It’s not easy to tell if your essential oil is the real deal, but you can look out for these six things.
Essential oils have been used as natural remedies for thousands of years thanks to their medicinal properties. They’ve been gaining popularity recently as well, with more consumers turning to essential oils to combat common ailments like headaches, skin problems, and stress. But while it’s easy to pop into a store and pick up a bottle of these potent plant extracts, it’s difficult to tell if you’re getting a bottle of pure essential oils or a synthetic ripoff (i.e. fake).
According to Veronica Yap, clinical aromatherapist and the director and founder of Masso Institute (a specialist clinic focusing on treating lymphoedema – a condition where the body’s lymphatic system doesn’t function normally), the study of essential oils is a complex science where there are often no firm answers. “Even professional users find it hard to tell if an essential oil is pure or fake, and we only go to our sources that have proven their oil qualities through lab reports,” she says. Furthermore, the sale of essential oils in Singapore is not formally controlled since they do not fall within the Health Sciences Authority’s regulations. How then, as a consumer, can you ensure that you’re not being scammed the next time you purchase essential oils? There may not be clear-cut answers, but here’s a handy guide on the six things to look out for when buying essential oils.
One of the first things to note is how the essential oil is packaged. If the bottle is made of plastic or clear glass, put it back and walk away. Due to the potent nature of essential oils, the chemical compounds in the blend can actually degrade plastic over time. Essential oils are also light-sensitive and can lose their therapeutic or aromatic properties when exposed to UV rays. Hence, pure essential oils should only be sold in dark-coloured glass bottles. Another tip: if you’re buying the oils from a physical store, do a quick check that the stock is stored in a cool area away from direct sunlight or heat.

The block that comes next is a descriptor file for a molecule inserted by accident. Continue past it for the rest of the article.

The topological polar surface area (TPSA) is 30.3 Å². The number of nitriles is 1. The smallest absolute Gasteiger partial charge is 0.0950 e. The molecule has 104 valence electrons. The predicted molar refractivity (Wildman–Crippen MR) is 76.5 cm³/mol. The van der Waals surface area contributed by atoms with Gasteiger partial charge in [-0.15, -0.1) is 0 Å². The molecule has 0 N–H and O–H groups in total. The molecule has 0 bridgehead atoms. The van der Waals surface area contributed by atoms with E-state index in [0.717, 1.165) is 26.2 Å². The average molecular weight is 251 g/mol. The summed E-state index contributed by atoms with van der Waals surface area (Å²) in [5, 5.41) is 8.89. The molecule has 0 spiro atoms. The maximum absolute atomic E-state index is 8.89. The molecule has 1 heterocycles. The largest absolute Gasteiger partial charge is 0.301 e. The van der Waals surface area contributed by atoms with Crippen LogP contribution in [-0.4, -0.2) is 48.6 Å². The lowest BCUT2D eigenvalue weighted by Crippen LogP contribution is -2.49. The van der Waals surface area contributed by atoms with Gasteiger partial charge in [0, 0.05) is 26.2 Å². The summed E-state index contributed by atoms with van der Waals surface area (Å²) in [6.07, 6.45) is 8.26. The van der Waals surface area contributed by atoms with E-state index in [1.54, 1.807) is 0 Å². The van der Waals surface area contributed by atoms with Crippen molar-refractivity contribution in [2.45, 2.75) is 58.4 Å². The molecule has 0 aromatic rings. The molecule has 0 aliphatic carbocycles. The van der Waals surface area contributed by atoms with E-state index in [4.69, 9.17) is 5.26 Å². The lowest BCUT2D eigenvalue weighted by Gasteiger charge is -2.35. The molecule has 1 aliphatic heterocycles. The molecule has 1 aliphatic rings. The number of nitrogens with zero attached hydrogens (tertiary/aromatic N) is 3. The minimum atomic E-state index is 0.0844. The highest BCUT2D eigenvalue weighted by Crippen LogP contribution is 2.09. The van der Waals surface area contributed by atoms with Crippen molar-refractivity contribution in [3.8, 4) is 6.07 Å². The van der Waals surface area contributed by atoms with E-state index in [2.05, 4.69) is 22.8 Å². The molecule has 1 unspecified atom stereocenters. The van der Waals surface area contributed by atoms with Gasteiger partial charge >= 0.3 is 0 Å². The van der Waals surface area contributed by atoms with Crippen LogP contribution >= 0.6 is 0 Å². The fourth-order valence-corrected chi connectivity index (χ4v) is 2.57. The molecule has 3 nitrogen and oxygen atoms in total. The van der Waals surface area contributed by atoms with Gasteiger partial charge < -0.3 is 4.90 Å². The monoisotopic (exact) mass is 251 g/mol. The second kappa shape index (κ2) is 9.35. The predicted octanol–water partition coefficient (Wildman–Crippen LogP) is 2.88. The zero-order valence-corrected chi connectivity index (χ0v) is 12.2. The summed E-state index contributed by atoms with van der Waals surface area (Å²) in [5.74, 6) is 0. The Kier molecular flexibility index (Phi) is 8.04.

Essential oils are potent concentrates of plant extracts and it takes a huge amount of raw materials to fill a tiny bottle. According to therapeutic-grade essential oil manufacturer doTERRA, roughly 242,000 rose petals are needed just to distil approximately 5ml of rose oil. As such, pure essential oils almost inevitably come with a high price tag. If you’re unsure how much you should be paying, do a price comparison across a number of reputable sellers to get a ballpark figure of different essential oil blends.
The oil’s name
Another warning sign that an essential oil may be fake: if the bottle or item description only lists its common name (e.g. rose essential oil) and not its Latin name (e.g. rosa damascena). Manufacturers or sellers of pure essential oils typically will list both the common and Latin names of a blend on the bottle label or website description. If it doesn’t, that blend of rose oil you bought might be only rose-perfumed and lacking in the therapeutic properties of real essential oil.
“100 per cent” label
As far as possible, look for essential oils that are labelled as “100 per cent pure”. For example, if a product is just listed as “lavender essential oil”, it may have been mixed with other filler oils. If that’s the case, your blend won’t be as effective.
The drop test
This is hard to ascertain if you’re buying your oils online, but an easy test that you can do to determine the purity of an essential oil blend is to drip a single drop of it onto a sheet of white paper and let it dry. If there’s an oil ring left behind after, chances are that the essential oil isn’t pure and was mixed in with something else. But do note that this doesn’t apply to all essential oils. Certain oils like patchouli, sandalwood, and German chamomile are naturally heavier in consistency and have a deeper colour that can also leave a mark in this drop test.
Pure essential oils typically are either steam distilled or cold pressed in order to preserve their therapeutic and medicinal properties. Do some homework and read up on how the oils are being harvested and processed before making a purchase. It’s also a good idea to look out for essential oils that have been extracted from organic plants to avoid pesticide contamination.